A benchmark comparing JavaEE and NodeJS made the buzz lately on the web. I was surprised by the results and decided to reproduce it to verify an intuition. Also, the article was followed by multiple comments that are themselves worthy to be commented. Which brings us to the current blog post.
But what is a benchmark? A benchmark is meant to measure the performances a piece of software. An attempt to reproduce in laboratory what will happen in production. If you ask the domain experts, they will tell you that benchmarks are a really dangerous, even though useful, tool. And that they are pretty much providing false results. From my point of view, it is a bit exaggerated but not that much as we will see below.
However, one thing is certain. Benchmarks must not be taken lightly and some precautions are in order. For instance:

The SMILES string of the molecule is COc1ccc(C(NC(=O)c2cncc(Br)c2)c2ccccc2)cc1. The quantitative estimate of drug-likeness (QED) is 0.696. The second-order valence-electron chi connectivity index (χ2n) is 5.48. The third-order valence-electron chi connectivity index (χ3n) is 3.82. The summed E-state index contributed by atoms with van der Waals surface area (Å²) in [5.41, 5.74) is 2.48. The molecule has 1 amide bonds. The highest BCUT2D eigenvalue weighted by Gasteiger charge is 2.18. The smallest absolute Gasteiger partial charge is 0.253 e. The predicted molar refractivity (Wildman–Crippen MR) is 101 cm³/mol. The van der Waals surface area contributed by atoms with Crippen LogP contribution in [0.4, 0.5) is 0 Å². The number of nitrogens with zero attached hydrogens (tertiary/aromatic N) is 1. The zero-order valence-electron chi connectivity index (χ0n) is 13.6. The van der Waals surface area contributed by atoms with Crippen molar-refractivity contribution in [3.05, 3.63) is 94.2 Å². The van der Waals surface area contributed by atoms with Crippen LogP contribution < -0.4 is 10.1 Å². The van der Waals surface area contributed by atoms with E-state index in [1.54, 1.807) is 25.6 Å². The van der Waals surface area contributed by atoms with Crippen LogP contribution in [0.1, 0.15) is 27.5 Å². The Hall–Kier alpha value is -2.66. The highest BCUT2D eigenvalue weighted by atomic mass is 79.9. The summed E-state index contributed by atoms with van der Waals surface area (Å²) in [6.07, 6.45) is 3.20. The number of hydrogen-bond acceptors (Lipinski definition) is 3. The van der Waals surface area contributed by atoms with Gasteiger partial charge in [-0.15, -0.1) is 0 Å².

- Have database volumes similar to the target
- Have a data set sufficiently heterogeneous and meaningful to prevent any cache induced bias
- Hardware with at least proportional throughput when compared to the target
Note that, as opposed to popular belief, benchmarks are generally optimistic. If you have bad response times during your benchmark, you can bet that it won’t improve in production. You should beware the opposite. Good response times during a benchmark do not guarantee good response times in production. Because the benchmark might be flawed.
Another interesting topic is (more…)